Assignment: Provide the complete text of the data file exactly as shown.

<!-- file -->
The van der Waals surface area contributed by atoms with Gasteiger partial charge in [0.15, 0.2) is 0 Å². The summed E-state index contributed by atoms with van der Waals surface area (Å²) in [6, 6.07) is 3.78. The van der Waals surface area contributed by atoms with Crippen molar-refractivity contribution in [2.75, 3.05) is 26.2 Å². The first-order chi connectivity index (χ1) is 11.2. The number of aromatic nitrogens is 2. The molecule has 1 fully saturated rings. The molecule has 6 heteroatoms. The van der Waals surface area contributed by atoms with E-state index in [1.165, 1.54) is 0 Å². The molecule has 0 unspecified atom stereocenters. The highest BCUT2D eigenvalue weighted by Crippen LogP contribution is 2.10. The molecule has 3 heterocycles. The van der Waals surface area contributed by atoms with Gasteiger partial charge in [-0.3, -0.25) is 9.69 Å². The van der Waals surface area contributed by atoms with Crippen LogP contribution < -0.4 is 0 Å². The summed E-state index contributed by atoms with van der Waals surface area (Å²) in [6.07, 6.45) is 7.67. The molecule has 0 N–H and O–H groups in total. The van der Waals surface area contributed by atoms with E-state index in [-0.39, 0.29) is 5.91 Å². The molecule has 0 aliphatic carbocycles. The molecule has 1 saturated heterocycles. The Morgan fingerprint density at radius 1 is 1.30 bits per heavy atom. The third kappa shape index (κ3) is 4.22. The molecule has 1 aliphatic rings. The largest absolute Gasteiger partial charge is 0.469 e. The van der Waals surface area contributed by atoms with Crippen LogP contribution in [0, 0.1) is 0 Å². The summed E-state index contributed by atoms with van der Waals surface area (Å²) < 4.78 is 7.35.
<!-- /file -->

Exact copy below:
The van der Waals surface area contributed by atoms with Gasteiger partial charge in [0.15, 0.2) is 0 Å². The summed E-state index contributed by atoms with van der Waals surface area (Å²) in [6, 6.07) is 3.78. The van der Waals surface area contributed by atoms with Crippen molar-refractivity contribution in [2.75, 3.05) is 26.2 Å². The first-order chi connectivity index (χ1) is 11.2. The number of aromatic nitrogens is 2. The molecule has 1 fully saturated rings. The molecule has 6 heteroatoms. The van der Waals surface area contributed by atoms with E-state index in [1.165, 1.54) is 0 Å². The molecule has 0 unspecified atom stereocenters. The highest BCUT2D eigenvalue weighted by Crippen LogP contribution is 2.10. The molecule has 3 heterocycles. The van der Waals surface area contributed by atoms with Gasteiger partial charge in [-0.3, -0.25) is 9.69 Å². The van der Waals surface area contributed by atoms with Crippen LogP contribution < -0.4 is 0 Å². The summed E-state index contributed by atoms with van der Waals surface area (Å²) in [6.07, 6.45) is 7.67. The molecule has 0 N–H and O–H groups in total. The van der Waals surface area contributed by atoms with E-state index in [-0.39, 0.29) is 5.91 Å². The molecule has 0 aliphatic carbocycles. The molecule has 1 saturated heterocycles. The Morgan fingerprint density at radius 1 is 1.30 bits per heavy atom. The third kappa shape index (κ3) is 4.22. The molecule has 1 aliphatic rings. The largest absolute Gasteiger partial charge is 0.469 e. The van der Waals surface area contributed by atoms with Crippen LogP contribution in [0, 0.1) is 0 Å². The summed E-state index contributed by atoms with van der Waals surface area (Å²) < 4.78 is 7.35.